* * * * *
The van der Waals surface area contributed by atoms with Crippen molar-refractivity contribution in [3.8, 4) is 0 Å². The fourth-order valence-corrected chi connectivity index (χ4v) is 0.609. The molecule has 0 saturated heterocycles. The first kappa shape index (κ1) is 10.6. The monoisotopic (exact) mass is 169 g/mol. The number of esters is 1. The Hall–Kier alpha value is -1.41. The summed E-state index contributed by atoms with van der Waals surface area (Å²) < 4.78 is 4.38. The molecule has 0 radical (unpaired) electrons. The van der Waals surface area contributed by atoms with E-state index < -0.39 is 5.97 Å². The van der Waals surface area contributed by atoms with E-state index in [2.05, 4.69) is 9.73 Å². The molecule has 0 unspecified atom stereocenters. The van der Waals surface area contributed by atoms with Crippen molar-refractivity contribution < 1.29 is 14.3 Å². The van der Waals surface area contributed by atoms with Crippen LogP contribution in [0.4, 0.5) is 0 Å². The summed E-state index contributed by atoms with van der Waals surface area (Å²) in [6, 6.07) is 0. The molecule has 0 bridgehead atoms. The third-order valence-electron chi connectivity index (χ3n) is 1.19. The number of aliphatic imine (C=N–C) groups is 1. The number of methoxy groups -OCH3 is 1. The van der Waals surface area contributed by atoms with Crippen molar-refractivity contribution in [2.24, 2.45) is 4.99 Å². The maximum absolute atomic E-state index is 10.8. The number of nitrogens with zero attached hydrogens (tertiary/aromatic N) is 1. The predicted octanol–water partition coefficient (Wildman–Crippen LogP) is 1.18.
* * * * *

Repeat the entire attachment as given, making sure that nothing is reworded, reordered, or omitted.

The van der Waals surface area contributed by atoms with Crippen molar-refractivity contribution in [3.8, 4) is 0 Å². The fourth-order valence-corrected chi connectivity index (χ4v) is 0.609. The molecule has 0 saturated heterocycles. The first kappa shape index (κ1) is 10.6. The monoisotopic (exact) mass is 169 g/mol. The number of esters is 1. The Hall–Kier alpha value is -1.41. The summed E-state index contributed by atoms with van der Waals surface area (Å²) < 4.78 is 4.38. The molecule has 0 radical (unpaired) electrons. The van der Waals surface area contributed by atoms with E-state index < -0.39 is 5.97 Å². The van der Waals surface area contributed by atoms with E-state index in [2.05, 4.69) is 9.73 Å². The molecule has 0 unspecified atom stereocenters. The van der Waals surface area contributed by atoms with Crippen molar-refractivity contribution < 1.29 is 14.3 Å². The van der Waals surface area contributed by atoms with Crippen LogP contribution in [0.4, 0.5) is 0 Å². The summed E-state index contributed by atoms with van der Waals surface area (Å²) in [6, 6.07) is 0. The molecule has 0 bridgehead atoms. The third-order valence-electron chi connectivity index (χ3n) is 1.19. The number of aliphatic imine (C=N–C) groups is 1. The number of methoxy groups -OCH3 is 1. The van der Waals surface area contributed by atoms with Crippen molar-refractivity contribution in [2.24, 2.45) is 4.99 Å². The maximum absolute atomic E-state index is 10.8. The number of nitrogens with zero attached hydrogens (tertiary/aromatic N) is 1. The predicted octanol–water partition coefficient (Wildman–Crippen LogP) is 1.18.